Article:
Some of my relationship with bread is not quite so straightforward though. Before living here in Europe, we spent two years in Milton Keynes, a new British city of almost a quarter of a million people. 

But our existence there was deprived. At that time there was not one single specialist bakery inside the limits of the urban area.

If you wanted real bread made by an independent baker, you had to drive just outside the city to one of the small, older towns where you could ask a living, breathing person for the good stuff, rather than pick up a product in a plastic bag down a supermarket aisle.

This is a great contrast to the little town in the Penedes where we have lived for a long time now. Less than two minutes’ walk from our house, there's a tiny bakery and if I am lucky and it is not yet sold out, they will have their excellent ‘pa de coca’ or Vienna rolls.

The great challenge I face is limiting my eating of bread to once a day. This is something I very reluctantly try to do to keep weight off but I do often fail. 

Years ago I even bought a bread-maker machine but after a couple of attempts which produced edible bread, I gave up and went back to the stuff that the professionals simply do much better.

[This piece was first published in Catalonia Today magazine, February 2019.]

Saturday, February 9, 2019

What's needed to combat ring-wing lies in the media? Paul Mason tells us...

I generally don't listen to podcasts but I did with this one because it is compelling. 

Broadcaster and journalist Paul Mason, talking to Joana Ramiro tells us exactly (at 35.00) what's needed for the Left to have a fighting chance against bullshit news.

From source at  Politics Theory Other

Sunday, February 3, 2019

"Illegal workers in Andalusia: unwanted yet indispensable"

An undocumented migrant poses in ‘Almericien’ shantytown in El Ejido, Almeria province, on 14 January 2019. (Jorge Guerrero / AFP)

"In southern Spain, the far-right party Vox has drawn farmers’ votes with a pledge to deport illegal workers.

‘But I don’t know what they would do without us,’ an African man remarked as he left a greenhouse in El Ejido.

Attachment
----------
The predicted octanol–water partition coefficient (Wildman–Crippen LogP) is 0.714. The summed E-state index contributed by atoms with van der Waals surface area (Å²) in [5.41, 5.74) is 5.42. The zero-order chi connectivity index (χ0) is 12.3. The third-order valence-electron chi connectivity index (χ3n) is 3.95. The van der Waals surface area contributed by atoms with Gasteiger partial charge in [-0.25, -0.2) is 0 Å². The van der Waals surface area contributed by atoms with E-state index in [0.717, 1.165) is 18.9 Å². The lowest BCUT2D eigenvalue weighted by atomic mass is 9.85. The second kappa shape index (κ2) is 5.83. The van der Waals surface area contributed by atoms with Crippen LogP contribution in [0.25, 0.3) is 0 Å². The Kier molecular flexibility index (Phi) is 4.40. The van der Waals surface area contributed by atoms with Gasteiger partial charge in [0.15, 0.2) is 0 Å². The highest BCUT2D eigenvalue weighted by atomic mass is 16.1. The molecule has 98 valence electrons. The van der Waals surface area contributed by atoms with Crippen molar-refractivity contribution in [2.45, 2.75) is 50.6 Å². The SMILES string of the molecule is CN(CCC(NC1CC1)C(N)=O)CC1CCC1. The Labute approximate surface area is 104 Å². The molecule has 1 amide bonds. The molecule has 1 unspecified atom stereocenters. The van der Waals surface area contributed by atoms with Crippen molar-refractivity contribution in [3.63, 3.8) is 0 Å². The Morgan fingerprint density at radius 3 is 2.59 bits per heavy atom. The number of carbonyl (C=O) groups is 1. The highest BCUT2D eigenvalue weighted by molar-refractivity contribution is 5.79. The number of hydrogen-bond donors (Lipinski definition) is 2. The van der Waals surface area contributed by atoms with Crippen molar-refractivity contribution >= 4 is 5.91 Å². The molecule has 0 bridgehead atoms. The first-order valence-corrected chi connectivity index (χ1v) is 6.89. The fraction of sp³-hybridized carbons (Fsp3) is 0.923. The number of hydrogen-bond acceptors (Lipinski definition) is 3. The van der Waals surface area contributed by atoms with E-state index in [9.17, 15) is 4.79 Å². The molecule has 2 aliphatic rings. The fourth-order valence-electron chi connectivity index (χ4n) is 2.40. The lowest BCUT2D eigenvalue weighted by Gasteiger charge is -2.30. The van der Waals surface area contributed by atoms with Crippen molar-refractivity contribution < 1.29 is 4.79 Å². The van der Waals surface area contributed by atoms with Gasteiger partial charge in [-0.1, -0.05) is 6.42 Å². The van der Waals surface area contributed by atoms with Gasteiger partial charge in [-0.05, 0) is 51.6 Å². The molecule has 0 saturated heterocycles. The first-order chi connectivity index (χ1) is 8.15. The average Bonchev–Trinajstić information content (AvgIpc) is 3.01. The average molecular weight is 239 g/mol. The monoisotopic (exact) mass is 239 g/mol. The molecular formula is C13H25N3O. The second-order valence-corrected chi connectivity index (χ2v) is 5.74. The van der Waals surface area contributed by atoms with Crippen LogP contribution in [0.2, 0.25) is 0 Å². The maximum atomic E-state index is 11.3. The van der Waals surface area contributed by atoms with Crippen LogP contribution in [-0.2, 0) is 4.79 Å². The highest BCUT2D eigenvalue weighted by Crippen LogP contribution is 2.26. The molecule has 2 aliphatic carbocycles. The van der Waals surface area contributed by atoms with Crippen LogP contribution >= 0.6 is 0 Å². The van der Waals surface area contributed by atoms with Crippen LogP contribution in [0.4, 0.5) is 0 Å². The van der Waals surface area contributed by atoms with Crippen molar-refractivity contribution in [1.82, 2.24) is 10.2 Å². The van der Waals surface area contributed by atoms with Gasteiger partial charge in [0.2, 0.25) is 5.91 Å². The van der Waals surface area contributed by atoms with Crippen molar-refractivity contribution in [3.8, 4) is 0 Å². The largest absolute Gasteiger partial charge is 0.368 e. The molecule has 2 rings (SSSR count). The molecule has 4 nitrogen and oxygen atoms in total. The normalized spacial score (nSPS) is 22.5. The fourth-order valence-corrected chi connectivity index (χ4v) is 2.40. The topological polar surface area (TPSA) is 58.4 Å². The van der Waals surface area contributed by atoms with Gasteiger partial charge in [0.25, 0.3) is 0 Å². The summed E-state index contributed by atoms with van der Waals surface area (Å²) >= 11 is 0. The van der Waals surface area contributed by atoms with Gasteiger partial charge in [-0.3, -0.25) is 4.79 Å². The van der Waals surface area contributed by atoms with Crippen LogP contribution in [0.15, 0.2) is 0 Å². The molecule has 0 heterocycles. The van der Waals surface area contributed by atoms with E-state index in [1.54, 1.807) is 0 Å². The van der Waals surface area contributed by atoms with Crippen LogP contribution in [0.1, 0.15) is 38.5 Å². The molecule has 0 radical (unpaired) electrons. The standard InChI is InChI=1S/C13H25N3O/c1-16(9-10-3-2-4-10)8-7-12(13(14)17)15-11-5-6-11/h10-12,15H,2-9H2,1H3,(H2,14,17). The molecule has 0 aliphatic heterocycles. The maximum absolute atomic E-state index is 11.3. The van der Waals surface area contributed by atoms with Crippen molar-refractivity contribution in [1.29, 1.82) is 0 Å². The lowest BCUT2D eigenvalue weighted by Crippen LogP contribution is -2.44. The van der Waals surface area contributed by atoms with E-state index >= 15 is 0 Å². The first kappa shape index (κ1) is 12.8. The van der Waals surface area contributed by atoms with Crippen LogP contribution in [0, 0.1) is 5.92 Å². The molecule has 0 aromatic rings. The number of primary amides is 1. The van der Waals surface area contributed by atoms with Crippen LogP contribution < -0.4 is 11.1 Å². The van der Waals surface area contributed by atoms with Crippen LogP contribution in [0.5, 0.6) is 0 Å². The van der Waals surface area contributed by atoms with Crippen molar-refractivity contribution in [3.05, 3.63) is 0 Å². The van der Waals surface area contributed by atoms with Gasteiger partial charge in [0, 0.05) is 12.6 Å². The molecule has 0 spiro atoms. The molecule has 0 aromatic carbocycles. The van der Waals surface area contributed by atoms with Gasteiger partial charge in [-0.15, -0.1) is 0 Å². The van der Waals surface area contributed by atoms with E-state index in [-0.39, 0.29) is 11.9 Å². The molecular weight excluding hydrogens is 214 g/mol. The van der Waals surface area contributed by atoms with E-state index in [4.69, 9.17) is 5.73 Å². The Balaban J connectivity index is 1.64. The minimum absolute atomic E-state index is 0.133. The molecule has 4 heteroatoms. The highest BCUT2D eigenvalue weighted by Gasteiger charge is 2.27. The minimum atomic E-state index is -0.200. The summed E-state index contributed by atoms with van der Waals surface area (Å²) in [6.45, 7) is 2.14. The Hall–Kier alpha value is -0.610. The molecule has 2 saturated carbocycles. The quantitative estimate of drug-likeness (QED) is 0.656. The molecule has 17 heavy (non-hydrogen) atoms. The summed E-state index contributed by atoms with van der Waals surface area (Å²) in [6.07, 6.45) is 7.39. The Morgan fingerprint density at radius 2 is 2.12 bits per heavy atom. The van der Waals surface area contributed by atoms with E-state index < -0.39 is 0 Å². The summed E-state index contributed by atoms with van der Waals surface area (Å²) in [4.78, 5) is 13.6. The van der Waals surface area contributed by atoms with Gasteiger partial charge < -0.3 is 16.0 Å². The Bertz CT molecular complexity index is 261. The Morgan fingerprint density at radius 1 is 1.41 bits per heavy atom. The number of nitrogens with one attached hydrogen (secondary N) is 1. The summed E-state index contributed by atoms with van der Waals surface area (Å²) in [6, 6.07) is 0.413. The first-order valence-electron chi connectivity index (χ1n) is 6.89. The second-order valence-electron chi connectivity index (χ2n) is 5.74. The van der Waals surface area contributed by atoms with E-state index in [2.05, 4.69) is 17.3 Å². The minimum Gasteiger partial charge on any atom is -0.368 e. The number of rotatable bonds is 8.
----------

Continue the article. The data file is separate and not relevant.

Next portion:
In this part of the sprawling region of Andalusia dubbed the ‘sea of plastic’, shimmering greenhouses lie side by side for miles on end.
This is where Vox got its best results in recent local elections that have led to it sitting in a regional parliament for the first time in modern Spanish history.
One of the mainstays of the far-right party’s programme is a call for illegal immigrants to be denounced and deported.

Riding his bicycle along roads lined with greenhouses, Issa Guebre, 24, says he is paid 36 euros per day to grow melons.But in this area of southeastern Spain, dubbed ‘Europe’s vegetable garden’, foreign workers are an integral part of the ultra-intensive farming that the regional economy depends on.
He arrived last year from Burkina Faso after climbing the tall fence that separates the Spanish overseas territory of Melilla from Morocco.
Guebre says his boss ‘has never asked’ him for any identity documents and that he has never seen a work inspector.
50 degrees
Asked about Vox’s call to deport all illegal workers, he says: ‘I don’t know how they would cope here without us Africans.’
‘In the summer it’s so hot in the greenhouses at 50 degrees (120 degrees F) that even the owner doesn’t come in.’
A Senegalese man who lives in Andalusia, Serigne Mamadou Keinde Diassaka, recently drew attention when he published on Facebook a video seen more than 600,000 times.
Responding to Vox at six in the morning in a vineyard in Albacete, he said: ‘Here’s what we immigrants do: work.’
In El Ejido, population 89,000, Vox got 29.51% of the votes, ahead of the conservative People’s Party (PP) that has governed the town for 28 years.
Vox could even win municipal elections in May, polls show."